There’s a staring contest going on between Anheuser-Busch InBev NV and investors in initial public offerings. At issue is the price of the jumbo IPO of the Belgian brewer’s Asian business. Unfortunately for AB InBev, investors have the harder gaze.
The deal is struggling to get priced, and its arrangers may revise the terms, Bloomberg News reported Friday. This is going to be a tense weekend – Monday is the deadline for the shares to be sold.
It’s not hard to see why there’s a standoff. AB InBev knows that Budweiser Brewing Company APAC Ltd is an attractive asset. With an approximate $60 billion market value, it could be a large, liquid stock. It has a unique expansion story with strong organic growth supplemented by likely M&A. Hence AB InBev set a very punchy price range.
But to get big deals done you have to entice enough buyers. And investors have one advantage: Their need to buy is less than AB InBev’s necessity to sell.
While one benefit of the deal is that the proceeds would bring down the giant brewer’s leverage, this is not the main upside. Raising $8 billion to $10 billion is only going to dent net debt that stood at $103 billion on Dec. 31 (almost 5 times trailing Ebitda).
The real bonus for AB InBev – as Duncan Fox of Bloomberg Intelligence says – would be securing an acquisition currency to do deals in Asia without potentially taking its leverage back up again. Net debt hit 6.7 times Ebitda after the 2016 purchase of SABMiller.
AB InBev isn’t the only European brewer seeking Asian growth. Heineken NV is breathing down its neck with a partnership with China Resources Beer Holdings Co. and Carlsberg A/S has a thirst for the region too. There will be a real opportunity cost in failing to get the IPO away if AB InBev’s rivals are able to outbid it for attractive assets in the coming year.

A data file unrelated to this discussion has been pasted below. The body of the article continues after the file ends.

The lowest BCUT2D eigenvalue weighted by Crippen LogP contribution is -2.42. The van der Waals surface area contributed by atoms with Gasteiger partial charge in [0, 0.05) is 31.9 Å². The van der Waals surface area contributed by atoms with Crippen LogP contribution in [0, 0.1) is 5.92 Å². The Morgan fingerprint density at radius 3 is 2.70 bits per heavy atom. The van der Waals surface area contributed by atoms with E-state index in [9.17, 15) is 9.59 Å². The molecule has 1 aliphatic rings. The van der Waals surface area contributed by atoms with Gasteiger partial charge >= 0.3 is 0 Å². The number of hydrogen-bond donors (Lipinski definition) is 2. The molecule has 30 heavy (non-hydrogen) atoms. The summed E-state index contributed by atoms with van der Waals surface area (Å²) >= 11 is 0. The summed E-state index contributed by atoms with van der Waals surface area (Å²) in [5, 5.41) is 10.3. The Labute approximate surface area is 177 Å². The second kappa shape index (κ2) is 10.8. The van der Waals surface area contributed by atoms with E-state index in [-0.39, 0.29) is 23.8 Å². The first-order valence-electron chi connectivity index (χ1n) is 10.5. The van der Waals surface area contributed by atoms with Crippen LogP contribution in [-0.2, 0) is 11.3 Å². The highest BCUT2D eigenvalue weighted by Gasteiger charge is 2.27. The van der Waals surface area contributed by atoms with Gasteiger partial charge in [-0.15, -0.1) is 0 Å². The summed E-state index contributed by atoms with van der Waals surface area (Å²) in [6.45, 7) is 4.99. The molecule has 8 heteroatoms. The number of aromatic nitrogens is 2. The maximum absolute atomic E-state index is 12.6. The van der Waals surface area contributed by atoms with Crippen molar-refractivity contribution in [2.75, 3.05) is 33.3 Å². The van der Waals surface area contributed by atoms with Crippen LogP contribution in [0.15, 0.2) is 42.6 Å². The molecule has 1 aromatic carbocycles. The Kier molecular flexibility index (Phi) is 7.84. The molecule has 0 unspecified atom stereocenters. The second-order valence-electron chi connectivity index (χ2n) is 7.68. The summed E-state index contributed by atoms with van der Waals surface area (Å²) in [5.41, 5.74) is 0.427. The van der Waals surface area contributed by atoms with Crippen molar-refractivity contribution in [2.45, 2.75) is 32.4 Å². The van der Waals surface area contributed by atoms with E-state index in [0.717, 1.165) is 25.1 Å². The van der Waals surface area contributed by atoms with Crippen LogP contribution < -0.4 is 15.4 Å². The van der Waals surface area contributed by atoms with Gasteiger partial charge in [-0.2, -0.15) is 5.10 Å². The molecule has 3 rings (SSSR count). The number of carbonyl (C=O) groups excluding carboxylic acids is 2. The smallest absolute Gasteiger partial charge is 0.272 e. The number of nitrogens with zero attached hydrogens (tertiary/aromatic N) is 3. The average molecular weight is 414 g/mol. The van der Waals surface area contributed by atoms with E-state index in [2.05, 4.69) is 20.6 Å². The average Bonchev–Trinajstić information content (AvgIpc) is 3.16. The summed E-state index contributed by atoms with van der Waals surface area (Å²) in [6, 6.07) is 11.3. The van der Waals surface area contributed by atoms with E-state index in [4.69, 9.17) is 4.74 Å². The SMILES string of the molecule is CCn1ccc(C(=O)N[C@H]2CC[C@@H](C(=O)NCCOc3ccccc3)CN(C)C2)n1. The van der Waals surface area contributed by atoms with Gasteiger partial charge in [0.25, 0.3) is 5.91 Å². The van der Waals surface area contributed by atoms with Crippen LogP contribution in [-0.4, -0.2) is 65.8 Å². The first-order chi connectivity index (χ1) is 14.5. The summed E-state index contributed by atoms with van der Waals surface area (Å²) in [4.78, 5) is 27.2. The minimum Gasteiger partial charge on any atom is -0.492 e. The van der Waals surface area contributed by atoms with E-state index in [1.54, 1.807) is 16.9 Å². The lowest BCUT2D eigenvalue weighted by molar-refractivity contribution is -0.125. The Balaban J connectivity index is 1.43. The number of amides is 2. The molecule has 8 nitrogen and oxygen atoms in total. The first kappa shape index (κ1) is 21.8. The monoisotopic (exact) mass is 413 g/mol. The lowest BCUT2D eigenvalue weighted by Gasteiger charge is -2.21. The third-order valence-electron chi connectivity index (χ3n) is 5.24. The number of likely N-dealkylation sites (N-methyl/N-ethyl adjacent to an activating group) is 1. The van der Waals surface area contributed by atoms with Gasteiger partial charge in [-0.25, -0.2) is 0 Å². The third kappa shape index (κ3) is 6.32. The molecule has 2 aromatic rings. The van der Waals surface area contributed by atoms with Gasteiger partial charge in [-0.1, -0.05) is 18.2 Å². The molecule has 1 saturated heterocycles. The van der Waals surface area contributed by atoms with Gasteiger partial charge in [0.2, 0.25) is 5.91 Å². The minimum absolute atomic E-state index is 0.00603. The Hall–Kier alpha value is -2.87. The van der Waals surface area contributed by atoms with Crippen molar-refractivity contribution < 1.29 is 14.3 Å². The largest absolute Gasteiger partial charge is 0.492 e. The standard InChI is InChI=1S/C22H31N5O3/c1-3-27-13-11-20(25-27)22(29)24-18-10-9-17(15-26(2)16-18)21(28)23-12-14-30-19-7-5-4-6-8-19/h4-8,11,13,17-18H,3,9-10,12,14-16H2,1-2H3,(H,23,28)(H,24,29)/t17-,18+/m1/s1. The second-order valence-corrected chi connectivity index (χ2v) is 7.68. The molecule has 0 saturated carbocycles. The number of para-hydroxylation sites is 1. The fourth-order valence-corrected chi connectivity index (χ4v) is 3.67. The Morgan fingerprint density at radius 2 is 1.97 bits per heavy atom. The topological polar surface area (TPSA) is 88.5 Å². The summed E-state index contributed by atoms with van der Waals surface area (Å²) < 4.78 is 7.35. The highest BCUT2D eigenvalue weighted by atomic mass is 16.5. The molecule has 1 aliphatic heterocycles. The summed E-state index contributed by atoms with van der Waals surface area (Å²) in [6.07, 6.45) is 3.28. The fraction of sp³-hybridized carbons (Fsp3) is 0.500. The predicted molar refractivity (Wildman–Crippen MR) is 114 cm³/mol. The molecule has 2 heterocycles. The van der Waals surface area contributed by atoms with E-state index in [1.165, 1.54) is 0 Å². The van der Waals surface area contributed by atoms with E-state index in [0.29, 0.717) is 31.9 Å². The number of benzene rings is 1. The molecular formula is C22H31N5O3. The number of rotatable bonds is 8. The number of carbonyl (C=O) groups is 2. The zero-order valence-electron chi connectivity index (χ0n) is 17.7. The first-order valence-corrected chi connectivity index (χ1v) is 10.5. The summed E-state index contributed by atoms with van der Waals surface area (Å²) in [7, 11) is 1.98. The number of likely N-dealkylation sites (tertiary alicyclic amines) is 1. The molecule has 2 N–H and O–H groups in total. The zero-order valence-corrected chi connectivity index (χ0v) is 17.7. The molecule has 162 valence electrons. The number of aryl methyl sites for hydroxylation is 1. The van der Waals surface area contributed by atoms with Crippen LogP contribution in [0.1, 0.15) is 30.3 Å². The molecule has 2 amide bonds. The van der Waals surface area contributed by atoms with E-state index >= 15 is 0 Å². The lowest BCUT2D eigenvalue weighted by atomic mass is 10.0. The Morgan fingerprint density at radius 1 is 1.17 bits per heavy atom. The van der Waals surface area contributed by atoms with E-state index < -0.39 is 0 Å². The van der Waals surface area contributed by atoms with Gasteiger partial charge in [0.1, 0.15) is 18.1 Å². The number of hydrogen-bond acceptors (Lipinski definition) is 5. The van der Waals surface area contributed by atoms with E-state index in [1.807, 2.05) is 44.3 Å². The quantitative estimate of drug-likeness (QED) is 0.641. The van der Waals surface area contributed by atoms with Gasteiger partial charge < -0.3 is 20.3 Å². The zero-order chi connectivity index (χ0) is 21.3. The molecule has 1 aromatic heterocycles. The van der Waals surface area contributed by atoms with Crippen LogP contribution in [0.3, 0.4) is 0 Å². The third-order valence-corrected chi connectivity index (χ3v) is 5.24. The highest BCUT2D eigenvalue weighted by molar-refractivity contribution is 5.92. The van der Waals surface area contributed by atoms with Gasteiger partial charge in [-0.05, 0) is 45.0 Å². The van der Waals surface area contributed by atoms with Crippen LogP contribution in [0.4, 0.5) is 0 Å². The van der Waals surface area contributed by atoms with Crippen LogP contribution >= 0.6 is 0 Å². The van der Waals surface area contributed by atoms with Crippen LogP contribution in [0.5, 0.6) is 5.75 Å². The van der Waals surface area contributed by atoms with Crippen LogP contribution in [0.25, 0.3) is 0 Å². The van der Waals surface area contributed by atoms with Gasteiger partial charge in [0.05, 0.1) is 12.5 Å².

Of course, AB InBev isn’t totally constrained. It could yet turn to bond investors to fund further M&A. The debt markets are favorable – some of the Belgian company’s bonds are yielding even less than 1%. Still, gearing up is an unattractive option when leverage is already high.
The number of global IPOs surged in the last three months, including in Asia, so it would look odd if this one doesn’t make it. Meanwhile, the brewer’s Asian staff expect to become part of a new separate company. Failure to get the deal done won’t help morale. Taken together, this puts the onus on AB InBev to get plan A away and secure the acquisition currency rather than fighting over the last cent of value here. And investors know it.
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Chris Hughes is a Bloomberg Opinion columnist covering deals. He previously worked for Reuters Breakingviews, as well as the Financial Times and the Independent newspaper.
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